Farmer Jack Armstrong talks managing workplace safety in agriculture

Farmer Jack Armstrong is encouraging those who work on farms to have conversations about managing fatigue. Photo: Contributed

SHEEP and cropping farmer Jack Armstrong knows that in agriculture it pays to be proactive with safety, particularly when it comes to managing the risks of fatigue during peak periods.

During what can be a higher-risk time for farming workplaces, Mr Armstrong, who farms at Yalla-Y-Poora, south-east of Ararat, is encouraging farmers and workers to have important conversations around health and safety and managing fatigue risks.

WorkSafe data shows March and November are peak months for workplace fatalities in agriculture, corresponding with the busy sowing and harvest seasons.

Mr Armstrong said he could see the dangerous role fatigue could play in contributing to workplace incidents on farms through his own experiences.

“There are some horror stories of people having massive incidents. A farmer near here was bailing one night after working massive hours and they crashed the tractor into a power pole,” Mr Armstrong said.

“He ended up being okay but the machinery was toast. It’s having stories like that in the back of your mind that you need to learn from.

“It’s just a shame that it takes something bad to happen to create some good – you’d prefer to be proactive rather than reactive.”

Mr Armstrong is adding his voice to WorkSafe’s emotive campaign, ‘It’s never you, until it is’, which is making a return with advertising across regional television, radio, print and digital media to offer practical safety solutions for farmers and encourage conversations around safety.

Mr Armstrong describes fatigue among farmers as “extremely common”, particularly at busy times.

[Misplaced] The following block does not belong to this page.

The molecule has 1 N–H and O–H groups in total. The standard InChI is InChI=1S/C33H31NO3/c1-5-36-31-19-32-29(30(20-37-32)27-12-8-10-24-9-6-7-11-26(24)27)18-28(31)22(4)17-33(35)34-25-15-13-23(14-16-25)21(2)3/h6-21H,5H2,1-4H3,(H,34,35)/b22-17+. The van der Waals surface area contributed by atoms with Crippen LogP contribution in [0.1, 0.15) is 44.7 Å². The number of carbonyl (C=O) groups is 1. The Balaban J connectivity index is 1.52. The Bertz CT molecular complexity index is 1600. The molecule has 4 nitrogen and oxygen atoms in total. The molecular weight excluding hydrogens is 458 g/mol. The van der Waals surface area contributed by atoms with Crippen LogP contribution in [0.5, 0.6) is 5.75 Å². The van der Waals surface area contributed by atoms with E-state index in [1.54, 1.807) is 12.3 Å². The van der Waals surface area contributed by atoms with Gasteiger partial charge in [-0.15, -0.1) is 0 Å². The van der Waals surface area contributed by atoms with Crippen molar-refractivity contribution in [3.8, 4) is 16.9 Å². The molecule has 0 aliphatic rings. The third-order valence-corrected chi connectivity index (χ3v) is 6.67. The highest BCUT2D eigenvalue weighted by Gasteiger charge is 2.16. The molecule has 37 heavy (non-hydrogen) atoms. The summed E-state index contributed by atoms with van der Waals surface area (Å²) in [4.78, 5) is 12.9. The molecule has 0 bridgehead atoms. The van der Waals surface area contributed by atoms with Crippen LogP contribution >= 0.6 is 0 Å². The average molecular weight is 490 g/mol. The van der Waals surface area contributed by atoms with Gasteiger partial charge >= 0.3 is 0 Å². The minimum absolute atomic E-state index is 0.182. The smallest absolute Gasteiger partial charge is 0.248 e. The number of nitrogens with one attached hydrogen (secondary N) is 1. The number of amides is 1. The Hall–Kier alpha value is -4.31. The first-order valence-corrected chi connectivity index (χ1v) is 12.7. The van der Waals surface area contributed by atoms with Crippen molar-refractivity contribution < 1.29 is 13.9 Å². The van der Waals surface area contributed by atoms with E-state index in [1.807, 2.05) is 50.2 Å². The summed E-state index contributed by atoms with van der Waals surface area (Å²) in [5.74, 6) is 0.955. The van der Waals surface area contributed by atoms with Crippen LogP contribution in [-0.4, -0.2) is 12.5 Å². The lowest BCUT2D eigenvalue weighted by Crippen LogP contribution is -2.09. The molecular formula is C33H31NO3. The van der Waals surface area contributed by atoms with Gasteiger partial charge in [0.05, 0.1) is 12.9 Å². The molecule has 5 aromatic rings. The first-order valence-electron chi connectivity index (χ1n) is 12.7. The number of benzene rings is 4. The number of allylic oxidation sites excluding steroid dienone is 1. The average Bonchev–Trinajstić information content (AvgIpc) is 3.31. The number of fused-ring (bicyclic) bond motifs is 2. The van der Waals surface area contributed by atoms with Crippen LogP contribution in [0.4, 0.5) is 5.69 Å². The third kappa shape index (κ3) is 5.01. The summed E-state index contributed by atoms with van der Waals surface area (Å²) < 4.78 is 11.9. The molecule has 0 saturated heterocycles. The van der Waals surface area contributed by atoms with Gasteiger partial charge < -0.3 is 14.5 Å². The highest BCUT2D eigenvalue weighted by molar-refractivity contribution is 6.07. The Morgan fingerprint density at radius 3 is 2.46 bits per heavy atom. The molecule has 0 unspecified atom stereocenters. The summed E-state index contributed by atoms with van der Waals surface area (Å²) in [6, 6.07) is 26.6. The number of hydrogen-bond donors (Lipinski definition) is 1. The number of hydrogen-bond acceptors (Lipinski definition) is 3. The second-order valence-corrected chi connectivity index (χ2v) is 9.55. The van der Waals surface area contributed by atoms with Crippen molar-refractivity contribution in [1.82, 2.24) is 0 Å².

“The work that we do can be different to other jobs – it can be very manually intensive and the hours can be quite exhaustive and that can really catch up to a person,” he said.

“I think a lot of farmers can have the misconception that if they work really hard and work long hours they’ll get more done and be more efficient when you sort of just end up burning the candle at both ends.”

WorkSafe Inspector, Dallas Braam, urged farmers and farm workers to listen to their bodies and not shrug off the signs of fatigue.

“Fatigue affects your decision making and when your decision making is affected, not only are you affecting yourself potentially, but the people you’re working with, who are usually family and friends,” he said.

“Taking a break to get hydrated, have some food, or call a friend could prevent an injury out there and you’ll be going home to see your loved ones at the end of the day – that’s the difference.”

Families and communities are reeling from the loss of two lives in workplace incidents on farms already this year, taking the number of work-related deaths in agriculture to 34 since January 2020.

Farmers and farm workers who suffer serious injuries also face a long road to get back on the job, with more than 25 per cent of those injured still unable to return to farming one year on from a serious incident.

WorkSafe Executive Director, Narelle Beer, said every conversation about farm safety helped remove the stigma around health and safety in agriculture.

“We’re working for a future where safety is at the centre of farming operations and where deaths and injuries are seen to be preventable, not inevitable,” Dr Beer said.

“Every time a farmer or farm worker talks about farm safety helps to make a real difference in preventing families and communities from losing loved ones.”

More information on the ‘It’s never you, until it is’ campaign and farm safety can be found at worksafe.vic.gov.au/saferfarms